Renowned directors Steven Spielberg, Martin Scorsese, and Paul Thomas Anderson have united in defense of their beloved TV channel, Turner Classic Movies (TCM), following a string of layoffs orchestrated by Warner Bros. Discovery CEO David Zaslav.
According to IndieWire, the prestigious filmmakers partook in an "emergency call" with Zaslav to discuss the channel's future and the abrupt dismissal of several key figures, including Genevieve McGillicuddy, the director of the annual TCM Film Festival—an event Spielberg fervently supports.
TCM, cherished for its commitment to airing classic movies, has been the recipient of unwavering support from all three directors. Scorsese often reveals how the channel serves as the backdrop during his film editing sessions, asserting its influence on his creative process.
Spielberg, a longstanding ally of the channel, has devoted considerable time and effort, contributing to numerous documentary shorts and championing the channel whenever possible. The iconic director has often emphasized TCM's uniqueness as one of the few remaining platforms for regular broadcast of older films.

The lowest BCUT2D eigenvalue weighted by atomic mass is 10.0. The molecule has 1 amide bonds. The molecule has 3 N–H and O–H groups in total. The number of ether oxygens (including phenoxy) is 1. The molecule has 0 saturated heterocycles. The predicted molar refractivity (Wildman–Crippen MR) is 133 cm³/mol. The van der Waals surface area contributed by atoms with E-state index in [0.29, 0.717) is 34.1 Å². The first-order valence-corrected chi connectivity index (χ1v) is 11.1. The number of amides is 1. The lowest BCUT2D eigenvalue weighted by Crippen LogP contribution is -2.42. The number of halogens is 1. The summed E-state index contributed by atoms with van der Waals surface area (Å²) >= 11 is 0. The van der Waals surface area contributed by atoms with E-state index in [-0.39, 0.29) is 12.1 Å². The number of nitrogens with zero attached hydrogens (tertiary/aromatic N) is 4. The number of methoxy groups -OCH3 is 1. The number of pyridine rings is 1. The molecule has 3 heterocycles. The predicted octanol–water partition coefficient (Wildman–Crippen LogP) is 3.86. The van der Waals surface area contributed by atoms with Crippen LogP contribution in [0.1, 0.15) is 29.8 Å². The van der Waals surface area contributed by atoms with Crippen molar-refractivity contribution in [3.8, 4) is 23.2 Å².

Anderson, likewise, has showcased his admiration for the channel, referring to it as "holy ground."
Zaslav's Layoffs Rock TCM
Unfortunately, this revered sanctuary for cinema lovers recently suffered significant blows as Zaslav implemented broad layoffs, directly impacting TCM's leadership, including general manager Pola Changnon—a dedicated member of the team for 25 years.
This action led to a sizeable portion of the personnel responsible for curating TCM's film library being removed all at once. Zaslav, who has publicly acknowledged his fondness for TCM in the past, now faces the challenging task of defending his cost-cutting measures to a community of some of America's most respected directors.
Adding to this complexity is his objective of re-engaging these same directors, who were previously disillusioned by Warner Bros.' decision during the lockdown to primarily push their film content towards streaming platforms.
This move, perceived as unilateral by many cinephiles, has stirred the hornet's nest, causing this "emergency call" to resound loudly within the film industry.